Castle – the very word conjures up images of knights and ladies, opulence and intrigue. And a trip to Ireland would not be complete without a few castles. So, when we planned our recent chauffeured tour of the Emerald Isle, we made sure that there were castles along the way, both to visit and to stay. So, come along with us for a trip into history and share our castle experience.
Let’s start by making sure we know what the term castle means (trust us; this is important if you’re to understand the experience!).
Most people think that castles are home to royalty and their servants (that would be a palace by actual definition), but the real definition of a castle has more to do with fortifications and protection – and it was not always for royalty, although given the resources needed to actually build one, clearly they were not erected by the common man – or woman. So when you consider visiting – or staying in – a castle, you’re really going to be experiencing an historical creation that might have been built by royalty, but more likely was built by other powerful leaders or even families who needed to protect villages or families, or both.
As we left Dublin we headed south toward Blarney, home to the famous Blarney Castle with its legendary stone that must be kissed (we’ll get to that!). Built some six centuries ago by a powerful Irish chieftain, Blarney Castle itself might take you by surprise. It is a tower castle, and as such when you go inside you are on the bottom floor of a relatively small tower that once had a number of stories each of whose floor was at one time made of wood so now no longer exists – you can see right up through to the sky. But you need to make your way up to the top via a narrow, well-worn stone stairway, and as you do, think about what it must have been like to fight your way up or down those narrow stairs! When we reached the top we were rewarded by a breathtaking view of Blarney Castle’s gardens which were fabulous in their early-spring glory. And at the top, the Blarney Stone awaits.
In case you’ve forgotten, the whole point of kissing the stone is so that you can acquire the ‘gift of the gab.’ Well, anyone who has ever met Patty in particular will know that this is wholly redundant! But she reluctantly took her place on her back on the stone floor of the open-air battlement, and duly hung her head out backwards into the opening in the stone work as you must, since the Blarney stone must be kissed from underneath while one’s head hangs out hundreds of feet above ground. In position, she decided that she didn’t really need to kiss the place that hundreds of other lips had just passed over. But it was worth it all the same. One legend has it that a certain goddess told the builder of Blarney Castle, who was at the time embroiled in a lawsuit, to kiss the first stone he saw on his way out the door for the gift of eloquence which evidently was bestowed up on him by the ritual.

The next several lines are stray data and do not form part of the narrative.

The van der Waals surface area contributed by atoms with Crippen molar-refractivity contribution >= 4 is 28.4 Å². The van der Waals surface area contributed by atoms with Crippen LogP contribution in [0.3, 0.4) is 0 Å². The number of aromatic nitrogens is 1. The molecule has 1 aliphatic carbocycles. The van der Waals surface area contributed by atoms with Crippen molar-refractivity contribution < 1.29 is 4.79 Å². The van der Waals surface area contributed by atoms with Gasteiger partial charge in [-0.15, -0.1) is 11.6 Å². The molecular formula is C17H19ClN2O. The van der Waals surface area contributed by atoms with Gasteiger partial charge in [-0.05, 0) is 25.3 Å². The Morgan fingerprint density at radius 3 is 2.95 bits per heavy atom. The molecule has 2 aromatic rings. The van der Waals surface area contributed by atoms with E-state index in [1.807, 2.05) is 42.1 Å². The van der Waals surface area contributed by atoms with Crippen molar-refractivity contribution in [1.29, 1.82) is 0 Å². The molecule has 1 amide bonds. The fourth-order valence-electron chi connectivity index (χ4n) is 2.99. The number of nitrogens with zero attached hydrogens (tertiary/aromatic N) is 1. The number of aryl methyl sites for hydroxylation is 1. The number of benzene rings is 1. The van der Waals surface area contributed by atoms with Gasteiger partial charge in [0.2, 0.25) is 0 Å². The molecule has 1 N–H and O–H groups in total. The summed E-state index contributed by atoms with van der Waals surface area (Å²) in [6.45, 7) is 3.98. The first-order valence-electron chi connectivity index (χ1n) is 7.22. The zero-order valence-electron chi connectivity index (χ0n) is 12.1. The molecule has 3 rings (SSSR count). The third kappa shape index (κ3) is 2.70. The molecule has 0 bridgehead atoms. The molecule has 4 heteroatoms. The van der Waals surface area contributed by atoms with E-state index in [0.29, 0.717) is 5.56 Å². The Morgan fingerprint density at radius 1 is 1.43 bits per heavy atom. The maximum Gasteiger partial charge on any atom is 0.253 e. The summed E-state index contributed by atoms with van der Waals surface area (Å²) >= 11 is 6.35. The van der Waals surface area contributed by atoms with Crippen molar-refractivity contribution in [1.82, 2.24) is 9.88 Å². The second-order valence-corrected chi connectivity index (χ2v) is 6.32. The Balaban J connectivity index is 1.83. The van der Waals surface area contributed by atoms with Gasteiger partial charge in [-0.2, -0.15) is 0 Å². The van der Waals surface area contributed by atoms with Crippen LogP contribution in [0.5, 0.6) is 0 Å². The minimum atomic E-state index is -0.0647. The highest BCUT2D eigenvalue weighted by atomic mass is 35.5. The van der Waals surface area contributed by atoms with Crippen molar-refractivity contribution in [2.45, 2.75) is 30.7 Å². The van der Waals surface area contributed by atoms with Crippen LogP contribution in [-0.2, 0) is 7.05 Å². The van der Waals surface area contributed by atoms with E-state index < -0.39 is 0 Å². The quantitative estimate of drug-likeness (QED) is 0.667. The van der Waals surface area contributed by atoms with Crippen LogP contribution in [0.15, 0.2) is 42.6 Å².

After that first castle experience we visited a number of other tower castles, eventually making our way to County Mayo and the wonderful Ashford Castle, a very different sort of experience. Here we stayed for two nights on this magnificent estate whose origins date to 1228. Through the ensuing centuries, pieces were added until the estate – castle and grounds on the shores of the lake Corrib – were acquired in 1852 by Sir Benjamin Lee Guinness of the Guinness beer fame. It was eventually sold; in 1939 it was first transformed into what was then referred to as a “first-class hotel.” It passed through the hands of several owners until this day when it stands as a grand hotel that has been voted the number 1 hotel in Ireland by Condé Nast Traveller many times, and Trip Advisor’s number 1 European castle hotel; it has also garnered a mass of other accolades.
So we spent two days strolling the grounds and exploring the grand building, feeling a bit like royalty ourselves. As we walked through the striking rooms, we found ourselves swept back in time. The floors creak a bit but the décor is authentic – and priceless. Our discerning scrutiny, as always, looks to the service as the piece that is most important in the end, and Ashford Castle did not disappoint (with one small exception of a surly bartender who was reformed by the following evening!).
We spent our last night in Ireland sitting in the magnificent lounge listening to a wonderful trio of singer, pianist and guitarist whose smooth melodies lulled us into complete relaxation. Their rendition of The Fields of Athenry will always stay with us – haunting us, no doubt, until we return to the Emerald Isle.
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